"Sedona Sunset" is a mixed media piece of a prickly pear cactus in bloom. I like to use vibrant colors at full intensity. This is 16" x 20" painted on claybord using finger nail polish and watercolor. Because it is not painted on paper and has the color fixed, it does not require glass on top of the image and allows the texture to blast through.

In Santa Fe there is a great flea market-type place called Jackalope. It was there I saw the old skull hanging on old barn wood. This painting is "Santa Fe Skull" and incorporates watercolor and colored pencil. The original was sold at a gallery...to whom?

"Rust and Roots" is an abstraction from a photograph of mine. It is acrylic on a 20" x 20" gallery-wrapped canvas.

I love to travel. This is from a trip to Ireland and is titled "Signs All About Us, Newgrange, Ireland." The site is one of ancient significance as this scene is just at the edge of a mound with a passage that allows the sunlight through on the Winter Solstice. I used a Celtic symbol repeated in the sky and again on the left side of the fields. This is painted entirely with watercolor on a half sheet.

"Sticks and Stones" is a 34" x 34" canvas that I sell as a canvas print the same size as the original. Painted in acrylic, the background is a champagne metallic color. The design was originally taken from a bottle of bath oil I had with pebbles and roots inside. It was used as the cover for the 2012 Time Calendar. The same oil bottle inspired a larger, 36 x 48 canvas that appears on the 2013 Time Calendar Cover. Of course, the original will remain in my personal collection. The print edition includes only 50 prints--it is my smallest edition of prints offered.

When I visited Stonehenge in England it was a cold, blustery January day. The ring of columns was just as I thought it would be, but the nearby sheep in the pasture was an unexpected delight. This is a watercolor entitled "Storm Over Stonehenge."

"Sweet Dreams" is one of my all-time favorite paintings. I came upon a little street dog curled into the curbside and oblivious to the foot traffic of passers-by in Santa Maria, Colombia. I have giclee prints on canvas available (from a limited edition of 300) but will never sell the original. In fact, all of my giclee prints are like that---I keep the original, with the exception of one painting with an insistant buyer! This was painted on a half-sheet watercolor paper and began as a demo for the Gainesville, TX Art League. It is one of 3 images that will appear in the upcoming hard-back book by Kennedy Publishing, "Best of Worldwide Watercolor Artists, Vol 1!" Most recently it was juried into the 20th Annual Arts in Harmony International Exhibition in Elk River, MN.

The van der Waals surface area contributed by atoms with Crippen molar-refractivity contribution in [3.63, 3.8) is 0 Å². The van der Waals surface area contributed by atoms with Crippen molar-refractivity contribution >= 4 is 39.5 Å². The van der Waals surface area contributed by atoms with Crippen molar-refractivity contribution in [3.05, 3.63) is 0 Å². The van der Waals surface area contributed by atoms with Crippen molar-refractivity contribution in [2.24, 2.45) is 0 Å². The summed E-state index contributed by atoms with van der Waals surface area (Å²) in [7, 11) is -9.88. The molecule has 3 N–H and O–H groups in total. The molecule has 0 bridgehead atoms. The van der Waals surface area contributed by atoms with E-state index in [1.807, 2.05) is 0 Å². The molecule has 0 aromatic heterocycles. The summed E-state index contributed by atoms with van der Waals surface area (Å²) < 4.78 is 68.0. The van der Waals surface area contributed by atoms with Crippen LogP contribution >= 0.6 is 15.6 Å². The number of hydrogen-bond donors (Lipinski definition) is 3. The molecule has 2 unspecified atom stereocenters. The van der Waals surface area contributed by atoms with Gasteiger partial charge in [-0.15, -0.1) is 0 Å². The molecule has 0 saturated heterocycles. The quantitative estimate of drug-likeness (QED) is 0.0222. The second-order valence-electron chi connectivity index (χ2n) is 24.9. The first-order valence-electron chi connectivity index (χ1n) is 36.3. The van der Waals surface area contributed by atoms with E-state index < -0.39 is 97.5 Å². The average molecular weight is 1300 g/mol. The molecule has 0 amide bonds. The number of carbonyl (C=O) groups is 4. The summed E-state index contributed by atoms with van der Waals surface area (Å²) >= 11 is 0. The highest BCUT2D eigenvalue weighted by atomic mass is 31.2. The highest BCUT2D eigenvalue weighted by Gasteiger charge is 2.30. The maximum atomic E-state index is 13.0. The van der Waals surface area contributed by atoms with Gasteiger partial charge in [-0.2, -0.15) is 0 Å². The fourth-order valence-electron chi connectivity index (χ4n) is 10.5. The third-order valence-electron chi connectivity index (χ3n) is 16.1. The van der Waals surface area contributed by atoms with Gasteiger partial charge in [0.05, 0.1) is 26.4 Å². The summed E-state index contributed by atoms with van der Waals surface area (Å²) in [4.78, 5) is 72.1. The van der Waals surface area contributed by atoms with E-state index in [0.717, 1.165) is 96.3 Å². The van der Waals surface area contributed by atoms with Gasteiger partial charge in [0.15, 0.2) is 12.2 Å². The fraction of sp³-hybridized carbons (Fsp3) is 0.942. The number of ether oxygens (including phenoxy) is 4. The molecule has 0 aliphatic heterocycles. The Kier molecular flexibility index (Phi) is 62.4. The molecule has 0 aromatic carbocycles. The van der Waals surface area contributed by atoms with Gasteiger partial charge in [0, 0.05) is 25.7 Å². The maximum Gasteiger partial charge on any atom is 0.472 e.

My "Spirit of Ghost Ranch" is a personal prayer. The text is woven into the stony structures rising above the dried plants. This is an exercise I have my Ghost Ranch Workshop attendees try at the end of the week-long retreat/workshop. This is a spiritual place. It beckons to the soul. Maybe you should join us sometime at my yearly Ghost Ranch Retreat/Workshop and find out for yourself why it is so special.

"Three Moons" involves many levels of acrylic on yupo. It is my favorite on yupo to date. The black calligraphic quality of the line intrigues me. If you look you might see the three moons in the painting.

This is the first of my "Unconditional Love" paintings. It is done in acrylic on a 2' x 3' canvas. I love the use of color and am not afraid to use it in a speical way. As I painted this, I knew the eyes were the key. They perfectly reflect the personality of this dog. I have canvas prints available for sale.

Some people paint flowers, I paint agave. These plants fascinate me with the palmate growth of the leaves and the snake-like texture of lines. I am often asked if I used frisket on this, and I did not...just painted negatively around the curly stems. This painting is a result of the Sedona workshop I taught, but I finished it at my Ghost Ranch workshop the same year. Sometimes it takes awhile to think it through!

"Tlaquepaque Chapel, Sedona" was begun plein aire and painted on site in the large shopping center of Tlaquepaque in Sedona, AZ. I purposefully threw perspective lines out of kilter to create interest. This particular painting has been in shows and exhibits. It is a combination of navy blue acrylic lines and the rest is done in watercolor. I painted it as a demo for my Sedona, AZ workshop group.

For more of my images...take a look at the Calendar Tab!

Below are a few commision pieces---the photo is shown above each painting.